Decision Trees

Decision trees are a type of recursive partitioning algorithm that strives to classify observations in a dataset by splitting them into sub-groups based on dichotomous independent variables. The reason it's "recursive" is that each sub-group can itself be split into yet more groups, until the splitting process terminates because of some pre-defined criteria.

The decision tree starts with a node called the "root."

Strengths of decisions trees include...

A prominent weakness of decision trees is their tendency to over-fit the data.



- Decision Trees in R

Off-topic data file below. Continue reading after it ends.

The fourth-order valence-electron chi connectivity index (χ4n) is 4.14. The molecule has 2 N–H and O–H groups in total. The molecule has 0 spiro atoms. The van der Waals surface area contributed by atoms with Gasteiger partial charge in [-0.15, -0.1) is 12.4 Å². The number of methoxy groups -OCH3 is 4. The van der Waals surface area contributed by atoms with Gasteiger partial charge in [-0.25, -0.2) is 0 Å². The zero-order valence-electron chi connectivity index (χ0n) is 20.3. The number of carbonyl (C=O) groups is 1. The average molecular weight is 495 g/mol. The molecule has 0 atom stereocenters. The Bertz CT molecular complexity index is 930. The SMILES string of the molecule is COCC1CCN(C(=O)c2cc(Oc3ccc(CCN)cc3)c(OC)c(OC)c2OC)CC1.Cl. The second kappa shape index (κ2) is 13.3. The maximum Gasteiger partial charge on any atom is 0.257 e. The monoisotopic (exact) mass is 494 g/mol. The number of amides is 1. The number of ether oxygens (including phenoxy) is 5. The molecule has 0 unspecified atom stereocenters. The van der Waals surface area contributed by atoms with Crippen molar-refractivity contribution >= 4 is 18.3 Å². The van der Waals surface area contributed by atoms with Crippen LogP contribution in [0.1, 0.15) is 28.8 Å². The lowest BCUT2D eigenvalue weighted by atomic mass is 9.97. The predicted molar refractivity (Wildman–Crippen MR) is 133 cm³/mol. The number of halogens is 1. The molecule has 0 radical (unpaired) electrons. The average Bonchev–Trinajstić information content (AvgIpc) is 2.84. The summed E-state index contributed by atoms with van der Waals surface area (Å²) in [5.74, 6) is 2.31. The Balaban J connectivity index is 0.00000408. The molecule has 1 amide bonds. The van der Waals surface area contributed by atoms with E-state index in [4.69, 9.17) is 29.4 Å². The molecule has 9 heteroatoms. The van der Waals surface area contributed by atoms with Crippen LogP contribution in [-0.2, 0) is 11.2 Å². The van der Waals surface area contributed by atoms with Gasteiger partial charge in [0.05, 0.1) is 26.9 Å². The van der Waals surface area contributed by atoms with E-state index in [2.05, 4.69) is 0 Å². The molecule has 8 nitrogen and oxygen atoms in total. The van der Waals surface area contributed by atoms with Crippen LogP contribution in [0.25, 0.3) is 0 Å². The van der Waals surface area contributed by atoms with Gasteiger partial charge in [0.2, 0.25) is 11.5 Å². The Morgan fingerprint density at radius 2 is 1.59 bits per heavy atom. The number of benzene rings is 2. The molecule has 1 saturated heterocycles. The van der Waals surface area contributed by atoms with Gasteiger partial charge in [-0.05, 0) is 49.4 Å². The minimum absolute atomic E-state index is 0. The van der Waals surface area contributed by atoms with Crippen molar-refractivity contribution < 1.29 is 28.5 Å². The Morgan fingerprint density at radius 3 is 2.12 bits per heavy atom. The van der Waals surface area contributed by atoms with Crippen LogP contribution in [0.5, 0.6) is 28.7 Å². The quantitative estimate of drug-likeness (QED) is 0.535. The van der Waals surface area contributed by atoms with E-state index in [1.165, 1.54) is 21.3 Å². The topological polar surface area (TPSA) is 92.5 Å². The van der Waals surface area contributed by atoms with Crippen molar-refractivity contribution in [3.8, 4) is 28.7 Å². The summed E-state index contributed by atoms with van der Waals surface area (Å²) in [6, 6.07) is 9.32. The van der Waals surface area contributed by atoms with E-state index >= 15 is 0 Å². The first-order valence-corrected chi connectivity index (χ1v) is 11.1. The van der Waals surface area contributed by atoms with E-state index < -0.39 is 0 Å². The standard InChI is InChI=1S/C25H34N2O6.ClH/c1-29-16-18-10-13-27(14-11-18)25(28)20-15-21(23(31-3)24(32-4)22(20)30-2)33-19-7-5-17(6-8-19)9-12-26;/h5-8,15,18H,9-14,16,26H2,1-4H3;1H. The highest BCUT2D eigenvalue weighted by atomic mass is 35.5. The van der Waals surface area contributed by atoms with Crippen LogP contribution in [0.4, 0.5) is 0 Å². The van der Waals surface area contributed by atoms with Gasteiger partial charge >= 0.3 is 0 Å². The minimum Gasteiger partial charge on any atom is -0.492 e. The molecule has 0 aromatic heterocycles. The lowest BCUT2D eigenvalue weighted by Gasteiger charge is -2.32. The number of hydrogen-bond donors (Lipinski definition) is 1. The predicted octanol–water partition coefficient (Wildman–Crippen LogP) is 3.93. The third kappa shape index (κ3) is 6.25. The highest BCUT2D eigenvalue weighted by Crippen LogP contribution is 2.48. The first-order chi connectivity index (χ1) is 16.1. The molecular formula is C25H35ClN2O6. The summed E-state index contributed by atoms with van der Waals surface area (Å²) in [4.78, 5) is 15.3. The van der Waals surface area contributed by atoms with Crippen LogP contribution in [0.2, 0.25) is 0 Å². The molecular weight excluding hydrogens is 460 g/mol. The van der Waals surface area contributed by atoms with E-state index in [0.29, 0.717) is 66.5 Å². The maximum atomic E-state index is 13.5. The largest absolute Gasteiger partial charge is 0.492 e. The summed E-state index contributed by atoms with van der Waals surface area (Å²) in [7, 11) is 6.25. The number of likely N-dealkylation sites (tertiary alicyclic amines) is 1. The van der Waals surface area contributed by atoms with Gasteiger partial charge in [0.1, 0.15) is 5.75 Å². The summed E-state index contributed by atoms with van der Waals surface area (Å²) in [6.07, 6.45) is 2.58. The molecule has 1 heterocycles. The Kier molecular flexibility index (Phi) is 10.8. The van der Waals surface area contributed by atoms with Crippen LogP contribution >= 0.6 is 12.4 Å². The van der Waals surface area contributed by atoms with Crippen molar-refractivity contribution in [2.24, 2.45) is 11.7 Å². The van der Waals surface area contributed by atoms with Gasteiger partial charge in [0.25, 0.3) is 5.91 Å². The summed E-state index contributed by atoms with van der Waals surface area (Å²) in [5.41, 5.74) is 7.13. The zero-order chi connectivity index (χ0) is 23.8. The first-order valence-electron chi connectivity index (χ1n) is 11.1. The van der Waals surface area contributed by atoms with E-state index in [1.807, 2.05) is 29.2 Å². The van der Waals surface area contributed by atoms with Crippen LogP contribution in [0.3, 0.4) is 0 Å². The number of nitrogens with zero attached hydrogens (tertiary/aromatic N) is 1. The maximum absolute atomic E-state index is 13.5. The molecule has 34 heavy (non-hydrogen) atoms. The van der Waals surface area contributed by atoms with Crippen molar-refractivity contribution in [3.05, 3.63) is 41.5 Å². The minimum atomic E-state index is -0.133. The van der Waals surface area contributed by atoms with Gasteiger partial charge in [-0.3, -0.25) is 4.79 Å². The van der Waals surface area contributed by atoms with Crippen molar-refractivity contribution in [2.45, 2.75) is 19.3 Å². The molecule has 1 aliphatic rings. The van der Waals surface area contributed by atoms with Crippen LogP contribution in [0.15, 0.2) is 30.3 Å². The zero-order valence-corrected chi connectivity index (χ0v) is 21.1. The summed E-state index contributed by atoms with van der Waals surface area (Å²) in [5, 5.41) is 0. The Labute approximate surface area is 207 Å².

Overfitting is what happens when a model pays too much attention to the nuances of a specific sample of data, and thereby become less useful when applied to new data. Imagine an alien species landing in rural Madagascar. Based on their human interactions with Madagascans, the aliens construct a "model" for how to interact with humans. Now imagine the aliens attempt to apply that model to citizens of Rome. If they got too specific (i.e. over-fit) their model in Madagascar by, say, assuming that all humans speak Malagasy and like Romazava, their models wouldn't work very well in Rome--or New York City, or rural China, for that matter. The aliens have overfit their model and would have been better to rely on generalities only (i.e. humans don't like to be hit, humans need to eat in semi-regular intervals, etc). 

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